A classic BBC Radio full-cast production of Dylan Thomas' poetic play for voices starring Richard Burton as the narrator. To begin at the beginning: it is spring, moonless night in the small town, starless and bible-black....
When Richard Burton breathed the opening words of Under Milk Wood into a microphone, broadcasting history was made. For this ‘play for voices’ conjures up the intimate dreams and waking lives of the inhabitants of a Welsh seaside village in a remarkable way. It is bawdy and beautiful; its colourful characters lust and love, gossip and fantasise. Through the magic of language, 'Under Milk Wood' creates a rich modern pastoral which, once heard, touches the listener with its poetry and haunts the imagination for ever. This radio drama is the completed version broadcast in 1963, which includes several passages that were omitted from the first recording in 1954.
©2001 BBC Worldwide (P)2001 BBC Worldwide
I was thrilled to find Under Milkwood; I've loved its sly ribald barbs, and to hear Richard Burton's declamation and Welsh accent was a treat. This production with its multiple actors is also easier to follow than Dylan Thomas's own solo performance.
Like so many celebrities today, Thomas died in his late 30's, from the combination of alcohol and narcotics from a Dr. Feelgood who neglected Thomas's pneumonia during a New York performance tour of Under Milkwood.
Thomas's radio-play is a poetic masterpiece from the mid-20th century, literally meant to be spoken aloud, and now to be 're-wound' to enjoy the wordplay.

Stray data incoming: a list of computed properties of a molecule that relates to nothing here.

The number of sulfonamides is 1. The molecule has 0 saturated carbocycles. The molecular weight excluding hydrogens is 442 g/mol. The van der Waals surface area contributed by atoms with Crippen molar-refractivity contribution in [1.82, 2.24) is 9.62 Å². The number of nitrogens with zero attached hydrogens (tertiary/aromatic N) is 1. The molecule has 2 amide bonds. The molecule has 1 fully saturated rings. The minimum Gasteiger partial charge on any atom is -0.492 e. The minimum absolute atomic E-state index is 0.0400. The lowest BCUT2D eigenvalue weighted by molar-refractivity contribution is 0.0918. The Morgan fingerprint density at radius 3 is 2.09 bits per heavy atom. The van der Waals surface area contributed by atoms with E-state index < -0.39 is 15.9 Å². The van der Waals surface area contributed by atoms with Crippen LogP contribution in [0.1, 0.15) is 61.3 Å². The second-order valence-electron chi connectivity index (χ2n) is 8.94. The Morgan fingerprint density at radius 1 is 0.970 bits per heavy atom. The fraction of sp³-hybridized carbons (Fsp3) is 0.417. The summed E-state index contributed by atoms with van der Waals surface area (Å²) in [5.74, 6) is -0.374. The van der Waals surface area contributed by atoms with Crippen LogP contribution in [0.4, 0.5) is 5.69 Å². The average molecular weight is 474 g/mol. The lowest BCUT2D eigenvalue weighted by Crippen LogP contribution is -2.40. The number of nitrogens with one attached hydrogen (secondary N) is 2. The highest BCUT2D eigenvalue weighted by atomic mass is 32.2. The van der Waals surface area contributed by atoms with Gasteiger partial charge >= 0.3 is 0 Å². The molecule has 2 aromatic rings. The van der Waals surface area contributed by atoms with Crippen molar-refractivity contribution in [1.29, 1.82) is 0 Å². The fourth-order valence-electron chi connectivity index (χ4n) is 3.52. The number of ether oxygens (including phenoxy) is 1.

It is a stream-of-consciousness eavesdropping on the dreams, secrets and gossip of a night and day in a entire Welsh village, petty vices and great passions peeking through their conservative veneer. And who among us on such a night has not been stirred by spring 'like a spoon', or dreamt of their lover, 'whacking-thighed and piping hot'.
'And Lily Smalls is up to Nogood Boyo in the wash-house.'
'And Cherry Owen, sober as Sunday as he is every day of the week, goes off happy as Saturday to get drunk as a deacon as he does every night. 'I always say she's got two husbands,' Cherry Owen says, 'one drunk and one sober. And Mrs Cherry simply says, 'And aren't I a lucky woman? Because I love them both.''
Over lunch, the schoolmaster researches how to poison his wife, pretending to the read 'Lives of the Great Saints'. His intended victim sniffs, "I saw you talking to a saint this morning. Saint Polly Garter. She was martyred again last night. Mrs Organ Morgan saw her with Mr Waldo."
"But it is not his name that Polly Garter whispers as she lies under the oak and loves him back. Six feet deep that name sings in the cold earth."
Dated, yes, but an often overlooked classic, read by one of the greatest British poetic actors, with today's technology: a treat indeed. For less than $10, one of these characters will make you laugh or cry.
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